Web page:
6. Find out what the brokers detention time rates are. We all know there are unforeseen situations that come up in trucking that can leave you holding a load. Most brokers do not want to talk about this. Each shipper and receiver has a different policy on holding time. The broker may not know what each shipper or receivers policy is on that so be careful when it comes to this. If possible, have someone write down and sign what time you arrived and left. There can never be enough documentation in trucking to protect yourself and your company. I made my own contract that I would send to the brokers that spelled out what we charged for holding and detention time truck ordered not used and rules for contacting us. I did not care if they signed it or not. All fax machines have a log of the date, time, number of pages transmitted and what number they came from and went to which you can print out if you need it. Some did not like the contract and would refuse to load us others did not mention it. I would ask if the received it and if they had any questions.
    7. We did not allow the brokers to call the trucks because some will abuse that privilege and run a cell phone bill up fast or try to get drivers to haul loads under the table for cash. We normally communicated with our trucks by radio and most could not receive calls except from us. That is something you will have to decide how you want to handle.
    8. Communications are vital in the trucking industry. Make the check calls, do what you agreed to do in the contract. If there are, problems call the broker and explain the situation to them. Do not lie to them as it will come back to haunt you when you least expect it.
    9. Never throw the brokers contract away until you get updated information in case you decide to do more business with them. Get updated contracts at least once a year if you do business with the same broker. Be sure to check them monthly on Safer System in case they are having problems.
    10. If you have problems being paid; do not argue, make threats or anything vulgar or un-professional. File on the bond, period. Do not tell them you are filing on it just do it. You will need all the paper work, including load conformations, contracts, bills of laden, and any other documents you have. DO not send the originals but make copies. FED-EX the claim documents so that they get it ASAP. Brokers only have a $10,000.00 bond and it does not take many loads for that to be gone. Contact the shipper as by law, they have to pay you. That is another article I am working on.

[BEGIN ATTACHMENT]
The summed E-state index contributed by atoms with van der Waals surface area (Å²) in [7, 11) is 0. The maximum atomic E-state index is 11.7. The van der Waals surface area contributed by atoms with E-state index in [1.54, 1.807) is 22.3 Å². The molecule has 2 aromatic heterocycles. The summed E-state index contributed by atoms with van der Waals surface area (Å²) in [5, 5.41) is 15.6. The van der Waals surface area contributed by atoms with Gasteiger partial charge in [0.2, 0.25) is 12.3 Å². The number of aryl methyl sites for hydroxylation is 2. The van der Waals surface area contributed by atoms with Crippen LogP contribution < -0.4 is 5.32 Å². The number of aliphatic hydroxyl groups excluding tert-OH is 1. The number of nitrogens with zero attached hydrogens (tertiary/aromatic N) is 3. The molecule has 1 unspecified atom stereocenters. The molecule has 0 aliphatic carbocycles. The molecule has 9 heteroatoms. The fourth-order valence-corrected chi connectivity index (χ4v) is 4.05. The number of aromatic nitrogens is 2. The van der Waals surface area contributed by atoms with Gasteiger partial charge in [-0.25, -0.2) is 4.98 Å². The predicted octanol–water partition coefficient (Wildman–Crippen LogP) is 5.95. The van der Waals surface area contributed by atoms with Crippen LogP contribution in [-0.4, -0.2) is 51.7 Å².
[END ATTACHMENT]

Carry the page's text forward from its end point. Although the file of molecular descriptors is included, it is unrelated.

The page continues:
11. Last but not least. I do not care how many loads you haul for the same broker or how friendly you get, it’s a Business relationship and when it comes down to the brass tacks they are going to look out for themselves and not you. Do not say or do anything that can some back to haunt you. Be the professional that you are.
     
    Pawnd, Bob's Buzz, moblue and 5 others Thank this.
  4. Brickman

    Brickman Trucker Forum STAFF Staff Member

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    Back when I was hauling thru the broker racket I would have hauled exactly 0.0 loads without this.
     
  5. Eskimo6804

    Eskimo6804 Heavy Load Member

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    I was thinking the same thing Brick. And no,it hasn't changed since you hauled for brokers. They all still require to be put on your insurance.(or at least all that I have dealt with for the last 8 years or so.)
     
  6. NightWind

    NightWind Road Train Member

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    There is a difference between adding a broker as a certificate holder and additional insured.
    A Certificate of Insurance is documentary proof that there exists insurance coverage to and from any business. People or business entities supplying services or goods to customers make good use of certificates of insurance in assuring customers that the liability, worker’s compensation, property as well as all other insurance coverage exists in order to enforce the numerous obligations as part of the obligations.

    A Certificate of Insurance may be needed by an insurance company from those persons or business entities that provide services or goods to customers.
    Having a certificate of insurance does not mean that it constitutes an insurance contract as it does not make changes to or modify the insurance coverage nor does it spell out exclusions. It only certifies that there existed insurance at the time of issuance. Certificate holders do not qualify to obtain information regarding policy changes during the validity of the insurance coverage. A certificate of insurance simply is "information" regarding the insurance policy, usually the type and amounts of insurance. Such certificates usually have language in the upper right hand corner stating that the certificate "is issued as a matter of information only and confers no rights." The certificates also usually provide that the insurer will give 30 days notice of the cancellation of the policy, but they typically go on to disclaim any liability arising from failure to give such notice.